Rock Island County, Illinois Genealogy Trails

Businesses

Gager Blacksmith Shop
Cordova Township
Gager Blacksmith Shop

Gager Blacksmith Shop - owned by George H. Gager who came to Cordova from New York.
Later it became garages run by Reynolds, Del Prater and Bob Dhamer.
Most recently it has served as a New York Life Insurance office.

There was another blacksmith shop on the east end of Main Avenue run by James Ong who came to Cordova from Ohio prior to 1877.


 

An invoice
Invoice from the Brettun and Black General Store

The 3rd floor. The 3rd floor.

Brettun and Black General Store

Brettun and Black General Store
Hampton Township

3rd floor bedroom
3rd floor bedroom.

Another mystery involves Black's store itself. On the south end of the second floor, are 3 rooms, outfitted as living quarters, plastered and with mopboards and other amenities. The middle room had a hole into the chimney and we're pretty sure housed a stove. It had no window so it's unlikely anyone lived there. The rooms were not there when the store was built.

In Black's records is a letter he wrote enquiring about insurance in 1852. In it he describes the building and its uses. He does not mention these rooms and says the second story was used for storing grain. Our restorer, Ron Nelson, looked under the plaster and found clean walls, indicating the rooms were made early on. We have examined the records a little but were unable to find anything about these rooms. Hopefully, we will come up with information with more research. Speculations about use includes the conjecture that the rooms housed Black's clerks. Clerks in that era worked sun-up to sun-down and would have found it good to live there. Another speculation is that steamboat Captains and Pilots might have stayed there on layovers. This is a dangerous spot on the river and boats might have not wanted to shoot the rapids at night or in bad weather.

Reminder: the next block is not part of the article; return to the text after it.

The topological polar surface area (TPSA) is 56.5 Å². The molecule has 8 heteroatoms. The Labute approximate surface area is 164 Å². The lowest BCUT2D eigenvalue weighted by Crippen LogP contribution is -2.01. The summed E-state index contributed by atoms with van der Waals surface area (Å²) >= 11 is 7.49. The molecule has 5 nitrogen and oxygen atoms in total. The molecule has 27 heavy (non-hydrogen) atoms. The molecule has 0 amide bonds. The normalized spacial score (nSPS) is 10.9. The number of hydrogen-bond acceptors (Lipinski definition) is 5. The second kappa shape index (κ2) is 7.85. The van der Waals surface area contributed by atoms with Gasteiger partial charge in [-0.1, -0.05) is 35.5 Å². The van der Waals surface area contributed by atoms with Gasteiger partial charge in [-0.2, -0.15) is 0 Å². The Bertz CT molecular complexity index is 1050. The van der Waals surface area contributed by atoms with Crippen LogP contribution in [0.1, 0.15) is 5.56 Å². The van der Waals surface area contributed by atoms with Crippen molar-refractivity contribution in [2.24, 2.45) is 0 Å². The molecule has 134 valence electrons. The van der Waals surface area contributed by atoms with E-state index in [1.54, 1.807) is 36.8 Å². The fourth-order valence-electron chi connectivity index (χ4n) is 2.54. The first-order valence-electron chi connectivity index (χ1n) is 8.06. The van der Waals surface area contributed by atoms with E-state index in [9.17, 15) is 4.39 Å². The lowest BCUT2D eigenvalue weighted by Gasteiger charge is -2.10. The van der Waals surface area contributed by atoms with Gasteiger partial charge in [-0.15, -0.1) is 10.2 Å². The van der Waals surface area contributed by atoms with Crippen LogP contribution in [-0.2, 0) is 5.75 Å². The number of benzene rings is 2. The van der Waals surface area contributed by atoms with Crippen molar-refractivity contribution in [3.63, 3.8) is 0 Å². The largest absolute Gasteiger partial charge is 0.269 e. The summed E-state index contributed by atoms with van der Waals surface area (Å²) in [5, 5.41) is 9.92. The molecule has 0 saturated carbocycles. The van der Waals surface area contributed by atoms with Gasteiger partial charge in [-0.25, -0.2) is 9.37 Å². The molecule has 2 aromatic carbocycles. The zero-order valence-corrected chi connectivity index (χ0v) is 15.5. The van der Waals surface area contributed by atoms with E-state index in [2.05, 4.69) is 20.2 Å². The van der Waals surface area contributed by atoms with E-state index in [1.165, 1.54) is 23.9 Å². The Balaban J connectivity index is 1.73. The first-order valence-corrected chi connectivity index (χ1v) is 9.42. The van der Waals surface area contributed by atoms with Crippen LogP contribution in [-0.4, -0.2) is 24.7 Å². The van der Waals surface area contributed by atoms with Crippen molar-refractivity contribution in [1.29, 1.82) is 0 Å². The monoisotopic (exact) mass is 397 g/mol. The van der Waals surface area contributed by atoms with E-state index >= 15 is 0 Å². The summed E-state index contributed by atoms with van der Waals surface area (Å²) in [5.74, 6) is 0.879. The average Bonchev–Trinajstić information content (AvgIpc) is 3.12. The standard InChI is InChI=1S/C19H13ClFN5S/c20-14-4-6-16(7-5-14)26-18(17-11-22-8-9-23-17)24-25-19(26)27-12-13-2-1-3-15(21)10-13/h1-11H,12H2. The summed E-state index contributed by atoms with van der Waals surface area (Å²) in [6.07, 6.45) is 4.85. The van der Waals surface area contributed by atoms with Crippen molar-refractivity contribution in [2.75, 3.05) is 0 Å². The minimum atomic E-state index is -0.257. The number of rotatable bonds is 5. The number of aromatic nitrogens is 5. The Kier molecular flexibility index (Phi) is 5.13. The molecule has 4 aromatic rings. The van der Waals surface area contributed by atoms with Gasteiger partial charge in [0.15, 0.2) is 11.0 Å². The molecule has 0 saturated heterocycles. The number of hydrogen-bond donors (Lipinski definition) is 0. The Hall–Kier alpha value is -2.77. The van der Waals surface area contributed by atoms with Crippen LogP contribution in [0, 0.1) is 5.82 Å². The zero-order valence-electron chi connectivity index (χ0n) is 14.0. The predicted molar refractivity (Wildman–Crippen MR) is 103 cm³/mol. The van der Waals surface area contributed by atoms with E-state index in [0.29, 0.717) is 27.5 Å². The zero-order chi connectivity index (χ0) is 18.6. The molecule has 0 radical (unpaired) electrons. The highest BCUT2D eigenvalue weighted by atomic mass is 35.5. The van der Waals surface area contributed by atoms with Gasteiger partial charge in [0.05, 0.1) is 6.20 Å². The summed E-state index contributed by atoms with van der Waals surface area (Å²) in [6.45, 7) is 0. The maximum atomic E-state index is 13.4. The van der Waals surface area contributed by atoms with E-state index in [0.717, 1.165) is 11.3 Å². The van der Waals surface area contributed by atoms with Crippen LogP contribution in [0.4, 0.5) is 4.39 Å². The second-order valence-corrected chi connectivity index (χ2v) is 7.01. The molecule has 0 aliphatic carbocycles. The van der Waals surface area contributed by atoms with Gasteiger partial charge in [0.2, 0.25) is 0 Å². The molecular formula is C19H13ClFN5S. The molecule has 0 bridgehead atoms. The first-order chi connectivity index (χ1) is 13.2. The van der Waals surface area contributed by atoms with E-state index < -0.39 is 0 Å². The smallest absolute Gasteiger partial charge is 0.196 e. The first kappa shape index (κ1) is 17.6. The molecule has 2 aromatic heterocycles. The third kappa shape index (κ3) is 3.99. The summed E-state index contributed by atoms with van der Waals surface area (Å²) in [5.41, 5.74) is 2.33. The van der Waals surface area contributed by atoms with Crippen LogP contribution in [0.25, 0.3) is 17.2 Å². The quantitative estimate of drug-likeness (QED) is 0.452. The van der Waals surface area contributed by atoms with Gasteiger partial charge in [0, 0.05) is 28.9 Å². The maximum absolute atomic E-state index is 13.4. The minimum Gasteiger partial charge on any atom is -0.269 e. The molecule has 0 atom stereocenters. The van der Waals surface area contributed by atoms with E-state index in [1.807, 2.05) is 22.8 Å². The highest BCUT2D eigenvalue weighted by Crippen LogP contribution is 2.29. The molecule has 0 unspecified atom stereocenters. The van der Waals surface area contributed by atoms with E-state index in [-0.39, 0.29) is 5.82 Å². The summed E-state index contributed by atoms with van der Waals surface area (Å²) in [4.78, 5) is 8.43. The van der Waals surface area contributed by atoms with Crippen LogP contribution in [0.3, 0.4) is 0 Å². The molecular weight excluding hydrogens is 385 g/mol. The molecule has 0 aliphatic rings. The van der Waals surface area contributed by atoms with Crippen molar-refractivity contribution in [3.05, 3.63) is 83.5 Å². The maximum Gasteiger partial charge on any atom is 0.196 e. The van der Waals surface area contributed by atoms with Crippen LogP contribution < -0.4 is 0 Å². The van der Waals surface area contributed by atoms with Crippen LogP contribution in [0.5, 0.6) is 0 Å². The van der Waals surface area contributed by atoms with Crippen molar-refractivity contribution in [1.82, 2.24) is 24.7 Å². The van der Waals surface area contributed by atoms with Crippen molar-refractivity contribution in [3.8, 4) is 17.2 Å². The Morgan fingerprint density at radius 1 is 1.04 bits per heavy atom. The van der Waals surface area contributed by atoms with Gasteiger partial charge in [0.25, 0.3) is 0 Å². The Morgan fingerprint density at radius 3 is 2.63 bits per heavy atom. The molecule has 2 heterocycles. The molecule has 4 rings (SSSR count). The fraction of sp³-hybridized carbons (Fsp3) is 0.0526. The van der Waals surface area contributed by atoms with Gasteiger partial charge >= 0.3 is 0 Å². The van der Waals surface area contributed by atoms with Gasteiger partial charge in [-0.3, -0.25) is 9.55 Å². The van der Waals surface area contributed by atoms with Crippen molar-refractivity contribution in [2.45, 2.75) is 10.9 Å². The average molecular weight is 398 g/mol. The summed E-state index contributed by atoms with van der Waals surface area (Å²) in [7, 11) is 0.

Another mystery is why Henry McNeal and Joel Thompson decided to build their cabins here in 1828. They went into business supplying wood for the growing steamboat business but as to why this particular place was chosen is not known. Perhaps Hampton Historian Morris Heagy had the answer. He believed they stopped here because of the beauty of the surroundings, which was the same reason Heagy returned to his old home town after years of working as a banker in Rock Island, and built the house on 1st Avenue now occupied by the Clarks. Heagy called it "Sunset View". Take a walk by it some evening and you'll see why.

 

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